End wall 47 mounts an electrically-controlled valve 58 that may be constructed similarly to the explosive squib-actuated valve shown in U.S. Pat. No. 3,491,783 issued on Jan. 27, 1970 to O. L. Linsalato; a solenoid-operated valve could also be used. Valve 58 shown in the attached drawings comprises a multi-piece housing 59 defining a flow passage 60 that is normally closed by a metallic diaphragm 62 suitably clamped within the housing. A tubular spring-retracted cutter element 64 is slidably disposed within the housing to normally occupy a retracted position displaced to the right of diaphragm 62. However when an electrical signal is fed through electrical lead wiring 65 to an explosive squib 66 the resultant explosion generated in annular space 67 acts on flange 68 of the cutter element, to thus drive the cutter element through diaphragm 62, thereby enabling pressurized fluid to flow from chamber 53 through passage 60 and into a connected discharge pipe 69. Depending on the orientation of the pressure vessel within the vehicle, the pressurized vapor is discharged either into the rear engine compartment 24 (FIGS. 1 and 2) or the forward driver space.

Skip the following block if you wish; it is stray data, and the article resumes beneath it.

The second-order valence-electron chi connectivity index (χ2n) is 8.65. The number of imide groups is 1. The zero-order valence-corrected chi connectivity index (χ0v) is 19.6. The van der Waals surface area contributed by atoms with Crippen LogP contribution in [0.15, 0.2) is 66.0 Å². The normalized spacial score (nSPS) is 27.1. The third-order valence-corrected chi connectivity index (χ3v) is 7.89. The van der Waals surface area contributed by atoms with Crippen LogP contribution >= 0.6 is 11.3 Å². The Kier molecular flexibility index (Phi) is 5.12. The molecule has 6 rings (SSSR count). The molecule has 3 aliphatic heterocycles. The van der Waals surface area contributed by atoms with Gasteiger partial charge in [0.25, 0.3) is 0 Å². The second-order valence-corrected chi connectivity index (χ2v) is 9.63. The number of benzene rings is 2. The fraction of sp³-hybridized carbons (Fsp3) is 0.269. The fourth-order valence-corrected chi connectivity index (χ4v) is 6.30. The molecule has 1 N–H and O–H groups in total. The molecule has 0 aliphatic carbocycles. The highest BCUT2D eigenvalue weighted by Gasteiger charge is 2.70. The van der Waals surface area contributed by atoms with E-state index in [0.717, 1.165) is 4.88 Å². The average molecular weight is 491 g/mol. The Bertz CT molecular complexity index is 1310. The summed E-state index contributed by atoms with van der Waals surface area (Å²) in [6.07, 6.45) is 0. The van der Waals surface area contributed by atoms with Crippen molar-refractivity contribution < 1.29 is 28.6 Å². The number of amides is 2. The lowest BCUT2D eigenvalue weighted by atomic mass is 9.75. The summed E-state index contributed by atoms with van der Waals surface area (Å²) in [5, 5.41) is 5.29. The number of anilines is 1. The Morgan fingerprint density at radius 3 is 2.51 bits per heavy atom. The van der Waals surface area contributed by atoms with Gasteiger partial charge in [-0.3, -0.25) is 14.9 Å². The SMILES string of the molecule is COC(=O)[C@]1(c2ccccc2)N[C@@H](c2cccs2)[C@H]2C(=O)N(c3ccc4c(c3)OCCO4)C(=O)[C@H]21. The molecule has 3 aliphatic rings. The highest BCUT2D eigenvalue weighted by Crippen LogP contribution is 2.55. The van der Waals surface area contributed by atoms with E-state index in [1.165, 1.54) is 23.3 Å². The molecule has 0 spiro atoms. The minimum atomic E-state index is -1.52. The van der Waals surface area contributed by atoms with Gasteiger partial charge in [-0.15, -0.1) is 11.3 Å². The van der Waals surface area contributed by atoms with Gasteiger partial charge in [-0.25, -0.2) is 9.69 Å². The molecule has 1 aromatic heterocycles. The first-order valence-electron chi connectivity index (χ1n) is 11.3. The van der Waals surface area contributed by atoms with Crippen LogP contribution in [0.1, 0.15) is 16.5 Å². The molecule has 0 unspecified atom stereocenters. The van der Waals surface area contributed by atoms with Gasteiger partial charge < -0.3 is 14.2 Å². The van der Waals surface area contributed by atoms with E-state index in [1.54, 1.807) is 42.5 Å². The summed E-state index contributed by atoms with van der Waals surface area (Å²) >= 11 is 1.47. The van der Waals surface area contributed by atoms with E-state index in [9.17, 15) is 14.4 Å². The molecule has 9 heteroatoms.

Chamber 53 is initially charged with a vaporizable liquid fire-suppressant material, as for example C F.sub.3 Br marketed under the tradename Halon 1301. Relatively high pressures on the order of 1000 p.s.i. are used. The initial charging operation is accomplished by pumping liquid fire-suppressant material from a remote source through a check valve 70 and passage 72. Pressure within chamber 53 is detected and registered by means of a pressure gage 74 that communicates with the chamber through a small passage 75.